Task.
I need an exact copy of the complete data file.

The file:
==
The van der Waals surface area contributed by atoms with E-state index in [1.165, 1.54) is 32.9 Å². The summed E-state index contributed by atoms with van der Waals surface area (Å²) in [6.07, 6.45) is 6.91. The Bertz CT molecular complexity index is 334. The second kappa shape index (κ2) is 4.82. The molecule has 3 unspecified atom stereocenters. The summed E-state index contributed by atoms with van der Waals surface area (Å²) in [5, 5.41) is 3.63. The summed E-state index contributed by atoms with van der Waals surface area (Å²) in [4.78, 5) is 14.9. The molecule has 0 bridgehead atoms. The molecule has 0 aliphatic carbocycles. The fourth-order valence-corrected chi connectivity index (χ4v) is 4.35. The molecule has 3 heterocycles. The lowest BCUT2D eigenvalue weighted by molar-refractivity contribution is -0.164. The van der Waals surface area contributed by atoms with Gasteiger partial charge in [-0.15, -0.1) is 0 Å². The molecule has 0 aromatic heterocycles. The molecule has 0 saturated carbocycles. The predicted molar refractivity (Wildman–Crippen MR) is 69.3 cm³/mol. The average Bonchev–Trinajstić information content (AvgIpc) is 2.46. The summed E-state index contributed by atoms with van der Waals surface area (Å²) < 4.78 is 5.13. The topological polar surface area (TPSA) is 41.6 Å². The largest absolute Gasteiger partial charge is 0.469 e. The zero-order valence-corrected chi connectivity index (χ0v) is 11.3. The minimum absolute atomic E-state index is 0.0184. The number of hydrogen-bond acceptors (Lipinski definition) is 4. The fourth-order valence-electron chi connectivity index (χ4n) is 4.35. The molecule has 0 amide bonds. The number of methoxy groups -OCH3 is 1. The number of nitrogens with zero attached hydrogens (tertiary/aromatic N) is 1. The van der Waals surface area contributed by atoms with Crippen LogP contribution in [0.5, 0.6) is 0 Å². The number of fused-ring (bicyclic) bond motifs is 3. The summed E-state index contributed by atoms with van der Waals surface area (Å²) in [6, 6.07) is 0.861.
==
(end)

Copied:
The van der Waals surface area contributed by atoms with E-state index in [1.165, 1.54) is 32.9 Å². The summed E-state index contributed by atoms with van der Waals surface area (Å²) in [6.07, 6.45) is 6.91. The Bertz CT molecular complexity index is 334. The second kappa shape index (κ2) is 4.82. The molecule has 3 unspecified atom stereocenters. The summed E-state index contributed by atoms with van der Waals surface area (Å²) in [5, 5.41) is 3.63. The summed E-state index contributed by atoms with van der Waals surface area (Å²) in [4.78, 5) is 14.9. The molecule has 0 bridgehead atoms. The molecule has 0 aliphatic carbocycles. The fourth-order valence-corrected chi connectivity index (χ4v) is 4.35. The molecule has 3 heterocycles. The lowest BCUT2D eigenvalue weighted by molar-refractivity contribution is -0.164. The van der Waals surface area contributed by atoms with Gasteiger partial charge in [-0.15, -0.1) is 0 Å². The molecule has 0 aromatic heterocycles. The molecule has 0 saturated carbocycles. The predicted molar refractivity (Wildman–Crippen MR) is 69.3 cm³/mol. The average Bonchev–Trinajstić information content (AvgIpc) is 2.46. The summed E-state index contributed by atoms with van der Waals surface area (Å²) < 4.78 is 5.13. The topological polar surface area (TPSA) is 41.6 Å². The largest absolute Gasteiger partial charge is 0.469 e. The zero-order valence-corrected chi connectivity index (χ0v) is 11.3. The minimum absolute atomic E-state index is 0.0184. The number of hydrogen-bond acceptors (Lipinski definition) is 4. The fourth-order valence-electron chi connectivity index (χ4n) is 4.35. The molecule has 0 amide bonds. The number of methoxy groups -OCH3 is 1. The number of nitrogens with zero attached hydrogens (tertiary/aromatic N) is 1. The van der Waals surface area contributed by atoms with Crippen LogP contribution in [0.5, 0.6) is 0 Å². The number of fused-ring (bicyclic) bond motifs is 3. The summed E-state index contributed by atoms with van der Waals surface area (Å²) in [6, 6.07) is 0.861.